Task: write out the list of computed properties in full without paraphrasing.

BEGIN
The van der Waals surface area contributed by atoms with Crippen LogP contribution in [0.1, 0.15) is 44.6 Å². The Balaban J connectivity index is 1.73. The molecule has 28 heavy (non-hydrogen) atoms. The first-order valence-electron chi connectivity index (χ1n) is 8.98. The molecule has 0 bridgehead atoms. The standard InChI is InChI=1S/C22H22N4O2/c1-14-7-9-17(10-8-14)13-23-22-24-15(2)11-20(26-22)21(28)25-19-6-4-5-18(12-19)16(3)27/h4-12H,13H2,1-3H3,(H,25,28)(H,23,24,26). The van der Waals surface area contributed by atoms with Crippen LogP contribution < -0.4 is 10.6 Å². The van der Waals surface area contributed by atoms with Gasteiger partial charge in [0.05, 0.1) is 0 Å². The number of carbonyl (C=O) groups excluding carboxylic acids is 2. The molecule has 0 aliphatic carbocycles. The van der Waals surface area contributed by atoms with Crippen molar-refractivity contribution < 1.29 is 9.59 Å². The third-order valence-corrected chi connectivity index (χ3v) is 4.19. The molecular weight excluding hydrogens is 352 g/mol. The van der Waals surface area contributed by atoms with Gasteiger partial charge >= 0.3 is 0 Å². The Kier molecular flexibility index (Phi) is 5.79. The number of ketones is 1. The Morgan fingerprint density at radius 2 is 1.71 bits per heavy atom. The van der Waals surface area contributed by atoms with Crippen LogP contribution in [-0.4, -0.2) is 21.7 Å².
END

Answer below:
The van der Waals surface area contributed by atoms with Crippen LogP contribution in [0.1, 0.15) is 44.6 Å². The Balaban J connectivity index is 1.73. The molecule has 28 heavy (non-hydrogen) atoms. The first-order valence-electron chi connectivity index (χ1n) is 8.98. The molecule has 0 bridgehead atoms. The standard InChI is InChI=1S/C22H22N4O2/c1-14-7-9-17(10-8-14)13-23-22-24-15(2)11-20(26-22)21(28)25-19-6-4-5-18(12-19)16(3)27/h4-12H,13H2,1-3H3,(H,25,28)(H,23,24,26). The van der Waals surface area contributed by atoms with Crippen LogP contribution < -0.4 is 10.6 Å². The van der Waals surface area contributed by atoms with Gasteiger partial charge in [0.05, 0.1) is 0 Å². The number of carbonyl (C=O) groups excluding carboxylic acids is 2. The molecule has 0 aliphatic carbocycles. The van der Waals surface area contributed by atoms with Crippen molar-refractivity contribution < 1.29 is 9.59 Å². The third-order valence-corrected chi connectivity index (χ3v) is 4.19. The molecular weight excluding hydrogens is 352 g/mol. The van der Waals surface area contributed by atoms with Gasteiger partial charge >= 0.3 is 0 Å². The Kier molecular flexibility index (Phi) is 5.79. The number of ketones is 1. The Morgan fingerprint density at radius 2 is 1.71 bits per heavy atom. The van der Waals surface area contributed by atoms with Crippen LogP contribution in [-0.4, -0.2) is 21.7 Å².